When you decide you're ready to have a baby, you will find there's so much to think about months in advance before you even get down to it. Getting your body primed, ready to conceive and carry your baby should be at the top of your to-do list.
Making a lifestyle change now helps to optimize your health and increase your chances of conception. Quitting smoking and cutting back on caffeine and alcohol now will get you used to the change well before your body is being flooded with hormones.
Any over-the-counter prenatal vitamin with 400mg of folic acid can be taken daily at this point. Prenatal vitamins are formulated to give you the correct levels of necessary vitamins and minerals. They come with reduced levels of Vitamin A as well as increased Calcium and Iron.
Certain types of fish are high in mercury which can be dangerous to a growing fetus. Mercury can accumulate and linger in your body for more than a year so the sooner you cut them out, the better. Even canned tuna should be limited to no more than four medium cans or two fresh tuna steaks a week. Instead of high-mercury fish like swordfish, shark and king mackerel, choose from cod, haddock, plaice, mackerel, herring, pilchard, sardine, trout or salmon instead.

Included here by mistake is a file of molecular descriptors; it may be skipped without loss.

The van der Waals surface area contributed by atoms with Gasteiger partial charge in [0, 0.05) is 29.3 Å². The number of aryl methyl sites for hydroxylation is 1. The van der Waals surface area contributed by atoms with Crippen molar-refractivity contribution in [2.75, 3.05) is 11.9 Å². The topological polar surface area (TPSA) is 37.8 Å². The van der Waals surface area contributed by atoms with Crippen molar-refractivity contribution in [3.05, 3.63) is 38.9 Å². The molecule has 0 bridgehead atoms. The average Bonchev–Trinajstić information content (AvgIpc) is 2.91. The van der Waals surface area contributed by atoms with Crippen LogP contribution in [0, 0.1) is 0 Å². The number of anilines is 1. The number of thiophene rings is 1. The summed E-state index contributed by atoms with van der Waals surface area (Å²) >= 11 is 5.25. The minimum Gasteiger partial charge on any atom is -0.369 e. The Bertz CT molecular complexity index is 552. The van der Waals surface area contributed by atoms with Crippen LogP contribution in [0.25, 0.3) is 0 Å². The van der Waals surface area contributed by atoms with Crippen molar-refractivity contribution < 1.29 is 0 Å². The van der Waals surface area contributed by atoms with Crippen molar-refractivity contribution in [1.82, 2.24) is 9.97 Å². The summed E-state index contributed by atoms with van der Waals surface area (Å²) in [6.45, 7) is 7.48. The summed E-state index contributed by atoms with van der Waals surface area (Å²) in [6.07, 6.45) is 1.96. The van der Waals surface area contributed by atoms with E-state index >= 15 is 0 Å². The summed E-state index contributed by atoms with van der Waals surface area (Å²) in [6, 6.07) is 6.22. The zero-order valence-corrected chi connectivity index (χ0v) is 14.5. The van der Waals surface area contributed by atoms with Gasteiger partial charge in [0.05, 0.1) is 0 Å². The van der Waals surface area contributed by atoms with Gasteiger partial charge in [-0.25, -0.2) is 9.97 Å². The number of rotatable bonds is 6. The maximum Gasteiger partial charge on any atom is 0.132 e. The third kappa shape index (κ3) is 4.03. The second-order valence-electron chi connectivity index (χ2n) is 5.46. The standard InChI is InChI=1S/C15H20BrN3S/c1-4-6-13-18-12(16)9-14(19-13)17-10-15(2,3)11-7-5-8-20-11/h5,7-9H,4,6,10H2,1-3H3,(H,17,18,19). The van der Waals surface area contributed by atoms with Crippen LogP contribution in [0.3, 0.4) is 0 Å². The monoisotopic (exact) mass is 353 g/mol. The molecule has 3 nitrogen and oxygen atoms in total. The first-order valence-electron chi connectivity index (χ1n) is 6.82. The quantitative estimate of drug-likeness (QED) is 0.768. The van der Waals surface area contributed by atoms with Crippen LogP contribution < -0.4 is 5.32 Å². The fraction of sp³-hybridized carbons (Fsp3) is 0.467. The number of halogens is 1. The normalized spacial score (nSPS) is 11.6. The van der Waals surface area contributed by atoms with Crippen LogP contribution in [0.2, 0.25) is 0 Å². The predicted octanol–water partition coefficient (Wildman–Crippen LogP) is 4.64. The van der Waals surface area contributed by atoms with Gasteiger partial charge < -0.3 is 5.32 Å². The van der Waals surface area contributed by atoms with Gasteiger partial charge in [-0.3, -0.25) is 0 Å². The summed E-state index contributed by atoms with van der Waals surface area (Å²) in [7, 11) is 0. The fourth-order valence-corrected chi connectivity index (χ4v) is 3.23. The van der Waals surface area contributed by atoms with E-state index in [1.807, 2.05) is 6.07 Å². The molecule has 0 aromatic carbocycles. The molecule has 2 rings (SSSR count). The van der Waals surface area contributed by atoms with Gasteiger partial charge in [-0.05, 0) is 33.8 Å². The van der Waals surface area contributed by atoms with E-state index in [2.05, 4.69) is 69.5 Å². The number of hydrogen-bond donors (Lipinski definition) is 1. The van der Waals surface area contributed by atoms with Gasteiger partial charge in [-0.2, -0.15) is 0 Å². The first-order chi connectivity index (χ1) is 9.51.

Having a fit body will help have a more comfortable pregnancy. By starting well in advance, you will find conception, pregnancy and labour much easier.
Pelvic floor exercises are without a doubt extremely important. Your pelvic floor is what's going to support your quickly growing foetus! The increase in blood flow and flexibility means healthy, oxygen-rich muscle tissue. This can mean a shorter labour and faster recovery after the birth of your child. When the pelvic floor muscles are well toned, the risk of tearing is lower as is the need for an episiotomy or c-sections. Kegel exercises are also good for keeping stress incontinence at bay, a well known pregnancy side-effect!
Another good exercise to get into the habit of now is swimming. Swimming is a good low impact exercise that burns calories like mad and you can continue all throughout your pregnancy. It builds up your cardio and is also an effective resistance exercise. Once you're heavily pregnant, you will soon appreciate the zero gravity.
Yoga is an excellent way of relaxing as well as increasing flexibility. This increase in flexibility helps to adapt to various positions while in labour. Your ligaments will also be more elastic which will help to reduce labour pain. After you've had baby you can return to yoga, usually about six weeks after birth. This will help strengthen your abdominal walls and your pelvic floor. It will also help you get back to your pre-pregnancy shape too!
Squats, when performed correctly, work all major muscle groups and are another high-calorie burning exercise. Full squats increase flexibility in your lower body which as we already know makes for a much easier delivery. You build up a little muscle which will come in handy when you have to carry around a pregnant belly and as if that wasn't enough, squats also tone up your bum and thighs. BONUS!